I don't know what I wanted from a movie called The Last Samurai starring Tom Cruise. Maybe I just wanted it not to exist. But it does. It exists and exists and exists. Director Edward Zwick has made no secret of his desire to pay homage to Japanese cinematic master Akira Kurosawa, but The Last Samurai is transparently a Western epic, no matter how badly it may wish to be more.
Judged on its own merits, The Last Samurai also falls short, blunting its comic-book action effectiveness--on which level the film works best--with dramatic bloat and poorly developed romance. First and foremost the film is a star vehicle for Cruise, who plays 19th-century ex-Cavalry-man Capt. Nathan Algren. This false idol, reduced to a perpetual alcoholic binge peppered with sideshow appearances on behalf of Winchester rifles, ships off to Japan at the behest of a political opportunist named Omura (Masato Harada). Omura hires Algren, at great expense, to train Japanese troops to quell a rebellion led by fearsome samurai General Katsumoto (Ken Watanabe). When the campaign goes horribly wrong, Algren finds himself Katsumoto's captive.
Already bitter and cynical from his reluctant participation in the massacre of native american women and children, Algren suffers wounds and indignities in the home of the woman he widowed in battle. Katsumoto engages Algren in regular "know your enemy" chats, while Algren detoxes and ingratiates himself with the dead warrior's family. Before you can say Dickie Roberts--Former Child Star, Algren is an unlikely part of the family, speaking fluent Japanese (he's a linguist, you know), wooing the widow, and playing Dad with the kids. If you can believe that, story man John Logan reasons, you can believe that Algren learns to love his enemy and gains enough trust to fight alongside them in battle with nary a whiff of resentment.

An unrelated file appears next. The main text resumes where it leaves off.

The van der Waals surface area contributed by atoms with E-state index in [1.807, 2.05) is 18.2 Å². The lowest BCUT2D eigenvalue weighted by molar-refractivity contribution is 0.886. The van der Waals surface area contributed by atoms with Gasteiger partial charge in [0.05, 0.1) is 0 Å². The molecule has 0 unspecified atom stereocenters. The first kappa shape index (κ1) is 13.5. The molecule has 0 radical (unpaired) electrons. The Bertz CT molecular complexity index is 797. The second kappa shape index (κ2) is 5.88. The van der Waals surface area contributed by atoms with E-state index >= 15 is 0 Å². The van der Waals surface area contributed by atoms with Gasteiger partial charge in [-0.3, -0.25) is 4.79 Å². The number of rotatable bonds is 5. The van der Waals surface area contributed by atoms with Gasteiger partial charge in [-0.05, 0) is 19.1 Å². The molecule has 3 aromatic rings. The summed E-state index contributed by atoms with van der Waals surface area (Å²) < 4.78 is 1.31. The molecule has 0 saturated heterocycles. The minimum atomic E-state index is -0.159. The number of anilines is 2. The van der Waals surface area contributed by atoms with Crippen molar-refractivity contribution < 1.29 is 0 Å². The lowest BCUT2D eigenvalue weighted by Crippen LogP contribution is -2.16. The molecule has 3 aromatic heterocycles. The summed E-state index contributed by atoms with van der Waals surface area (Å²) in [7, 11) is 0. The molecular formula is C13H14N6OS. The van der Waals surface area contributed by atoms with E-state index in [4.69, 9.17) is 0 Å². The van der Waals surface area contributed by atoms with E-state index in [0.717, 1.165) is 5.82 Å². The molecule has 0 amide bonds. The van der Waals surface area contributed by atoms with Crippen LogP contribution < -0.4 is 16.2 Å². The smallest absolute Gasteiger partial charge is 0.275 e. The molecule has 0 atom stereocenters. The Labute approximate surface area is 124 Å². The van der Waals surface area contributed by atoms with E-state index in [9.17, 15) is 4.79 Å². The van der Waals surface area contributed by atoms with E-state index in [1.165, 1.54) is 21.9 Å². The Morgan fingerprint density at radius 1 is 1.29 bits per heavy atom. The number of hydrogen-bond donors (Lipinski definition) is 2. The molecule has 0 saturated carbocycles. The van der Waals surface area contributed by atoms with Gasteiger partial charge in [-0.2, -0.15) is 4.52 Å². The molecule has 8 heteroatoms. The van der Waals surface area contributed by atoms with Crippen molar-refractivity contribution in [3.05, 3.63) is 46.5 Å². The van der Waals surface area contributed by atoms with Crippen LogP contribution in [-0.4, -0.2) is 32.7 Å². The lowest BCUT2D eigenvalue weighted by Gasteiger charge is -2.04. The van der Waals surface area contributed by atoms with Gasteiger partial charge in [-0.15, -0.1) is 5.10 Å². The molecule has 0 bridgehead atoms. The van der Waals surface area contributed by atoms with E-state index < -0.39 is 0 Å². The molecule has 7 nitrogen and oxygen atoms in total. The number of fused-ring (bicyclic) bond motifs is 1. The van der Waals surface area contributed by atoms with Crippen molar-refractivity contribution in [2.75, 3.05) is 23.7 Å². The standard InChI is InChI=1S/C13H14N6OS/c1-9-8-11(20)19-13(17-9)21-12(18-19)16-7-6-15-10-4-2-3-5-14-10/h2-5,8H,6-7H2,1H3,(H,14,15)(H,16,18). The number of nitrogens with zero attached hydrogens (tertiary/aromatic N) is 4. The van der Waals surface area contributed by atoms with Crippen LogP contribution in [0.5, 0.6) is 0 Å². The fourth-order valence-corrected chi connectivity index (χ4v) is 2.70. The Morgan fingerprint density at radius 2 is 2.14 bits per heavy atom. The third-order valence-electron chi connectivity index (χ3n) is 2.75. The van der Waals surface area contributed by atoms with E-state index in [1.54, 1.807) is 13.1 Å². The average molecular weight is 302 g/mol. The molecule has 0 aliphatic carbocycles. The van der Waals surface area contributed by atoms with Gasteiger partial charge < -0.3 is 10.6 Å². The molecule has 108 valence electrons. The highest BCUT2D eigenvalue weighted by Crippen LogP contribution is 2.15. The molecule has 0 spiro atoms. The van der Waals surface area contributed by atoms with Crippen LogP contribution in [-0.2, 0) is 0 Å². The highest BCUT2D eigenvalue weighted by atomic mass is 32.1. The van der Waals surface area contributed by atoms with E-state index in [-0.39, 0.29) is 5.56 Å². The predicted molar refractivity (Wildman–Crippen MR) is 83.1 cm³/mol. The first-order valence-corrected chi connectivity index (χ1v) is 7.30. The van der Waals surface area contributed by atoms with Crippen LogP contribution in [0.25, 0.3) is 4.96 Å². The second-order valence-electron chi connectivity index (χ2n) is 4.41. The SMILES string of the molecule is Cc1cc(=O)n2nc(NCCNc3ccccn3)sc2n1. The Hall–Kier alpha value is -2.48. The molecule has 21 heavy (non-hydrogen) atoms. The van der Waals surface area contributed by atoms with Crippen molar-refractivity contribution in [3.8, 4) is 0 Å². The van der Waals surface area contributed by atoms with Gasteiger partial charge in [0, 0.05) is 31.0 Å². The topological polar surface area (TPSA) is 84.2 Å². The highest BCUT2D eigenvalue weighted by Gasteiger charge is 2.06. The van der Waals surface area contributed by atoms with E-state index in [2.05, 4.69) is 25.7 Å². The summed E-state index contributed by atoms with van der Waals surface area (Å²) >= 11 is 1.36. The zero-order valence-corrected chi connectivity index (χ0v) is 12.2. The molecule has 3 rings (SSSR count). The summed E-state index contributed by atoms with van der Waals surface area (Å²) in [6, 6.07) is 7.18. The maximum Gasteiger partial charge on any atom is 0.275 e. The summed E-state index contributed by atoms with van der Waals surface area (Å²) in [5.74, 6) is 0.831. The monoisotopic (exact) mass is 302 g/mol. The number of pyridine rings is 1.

Though Logan shares screenplay credit with Zwick and regular Zwick collaborator Marshall Herskovitz, I blame Logan, the unaccountably successful screenwriter whose credits include Gladiator, Star Trek: Nemesis, The Time Machine, and Sinbad: Legend of the Seven Seas. It seems obvious that the merits of Logan's successful projects are owed to the filmmakers who rewrite him (like Oliver Stone on Any Given Sunday) than Logan's own dubious talents, and here Zwick fails to rewrite him into credibility or depth.
As for Cruise, his movie-star performance anchors the film for better and worse. Though the film poetically insists Algren is a noble tiger, Zwick and his star can't resist upsetting their bleary tone with goofy flourishes, like an awkward kung fu display meant to poke fun at Algren's last vestiges of vanity. But if this is the thing--a Dances With Samurais--who better than Cruise to lend professional aplomb, from his starry smile to his thorough physicality?
Less fact than fable, The Last Samurai is well-intentioned and musters the requisite Japanese-scroll vistas and check-out-all-the-soldiers battle scenes one would expect of an Oscar-bait epic shot by two-time Oscar winner John Toll (Braveheart and Legends of the Fall, natch). The director overworks the slo-mo, allows clunky epigrams, and generally betrays that he lacks Kurosawa's sharp and sophisticated regard for human behavior; instead, Zwick becomes too wrapped up in exoticism to see the Japanese as living, breathing individuals. If this blustery movie about "a forgotten word: honor" has its heart in the right place, it too fully embraces the samurai swordfighting tip "No mind."